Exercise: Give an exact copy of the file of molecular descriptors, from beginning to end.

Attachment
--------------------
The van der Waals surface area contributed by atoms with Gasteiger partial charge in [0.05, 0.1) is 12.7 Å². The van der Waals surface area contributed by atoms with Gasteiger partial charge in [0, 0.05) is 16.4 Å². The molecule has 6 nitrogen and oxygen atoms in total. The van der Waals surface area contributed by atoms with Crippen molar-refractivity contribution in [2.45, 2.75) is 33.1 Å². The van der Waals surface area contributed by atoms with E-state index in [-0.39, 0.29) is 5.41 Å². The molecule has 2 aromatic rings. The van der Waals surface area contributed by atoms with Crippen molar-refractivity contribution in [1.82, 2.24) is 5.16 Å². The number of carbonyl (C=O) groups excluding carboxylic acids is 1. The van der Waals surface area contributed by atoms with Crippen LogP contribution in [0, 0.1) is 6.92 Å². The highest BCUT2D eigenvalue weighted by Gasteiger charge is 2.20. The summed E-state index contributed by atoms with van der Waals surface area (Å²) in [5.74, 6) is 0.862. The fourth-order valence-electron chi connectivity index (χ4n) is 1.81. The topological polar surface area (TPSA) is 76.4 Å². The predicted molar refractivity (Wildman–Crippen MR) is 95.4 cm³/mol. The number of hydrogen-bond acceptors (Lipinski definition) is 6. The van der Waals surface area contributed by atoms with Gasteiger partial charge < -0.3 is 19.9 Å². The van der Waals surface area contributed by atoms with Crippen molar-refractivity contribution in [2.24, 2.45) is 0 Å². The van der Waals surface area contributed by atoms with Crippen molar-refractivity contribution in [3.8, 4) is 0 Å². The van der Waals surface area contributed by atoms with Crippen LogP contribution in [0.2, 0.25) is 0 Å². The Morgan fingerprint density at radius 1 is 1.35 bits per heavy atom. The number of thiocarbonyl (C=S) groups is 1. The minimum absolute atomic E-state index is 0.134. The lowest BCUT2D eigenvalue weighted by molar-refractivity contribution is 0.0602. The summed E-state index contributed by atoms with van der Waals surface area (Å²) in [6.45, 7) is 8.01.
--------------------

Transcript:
The van der Waals surface area contributed by atoms with Gasteiger partial charge in [0.05, 0.1) is 12.7 Å². The van der Waals surface area contributed by atoms with Gasteiger partial charge in [0, 0.05) is 16.4 Å². The molecule has 6 nitrogen and oxygen atoms in total. The van der Waals surface area contributed by atoms with Crippen molar-refractivity contribution in [2.45, 2.75) is 33.1 Å². The van der Waals surface area contributed by atoms with E-state index in [-0.39, 0.29) is 5.41 Å². The molecule has 2 aromatic rings. The van der Waals surface area contributed by atoms with Crippen molar-refractivity contribution in [1.82, 2.24) is 5.16 Å². The number of carbonyl (C=O) groups excluding carboxylic acids is 1. The van der Waals surface area contributed by atoms with Crippen LogP contribution in [0, 0.1) is 6.92 Å². The highest BCUT2D eigenvalue weighted by Gasteiger charge is 2.20. The summed E-state index contributed by atoms with van der Waals surface area (Å²) in [5.74, 6) is 0.862. The fourth-order valence-electron chi connectivity index (χ4n) is 1.81. The topological polar surface area (TPSA) is 76.4 Å². The predicted molar refractivity (Wildman–Crippen MR) is 95.4 cm³/mol. The number of hydrogen-bond acceptors (Lipinski definition) is 6. The van der Waals surface area contributed by atoms with Gasteiger partial charge < -0.3 is 19.9 Å². The van der Waals surface area contributed by atoms with Crippen molar-refractivity contribution in [2.24, 2.45) is 0 Å². The van der Waals surface area contributed by atoms with Crippen molar-refractivity contribution in [3.8, 4) is 0 Å². The van der Waals surface area contributed by atoms with Crippen LogP contribution in [0.2, 0.25) is 0 Å². The Morgan fingerprint density at radius 1 is 1.35 bits per heavy atom. The number of thiocarbonyl (C=S) groups is 1. The minimum absolute atomic E-state index is 0.134. The lowest BCUT2D eigenvalue weighted by molar-refractivity contribution is 0.0602. The summed E-state index contributed by atoms with van der Waals surface area (Å²) in [6.45, 7) is 8.01.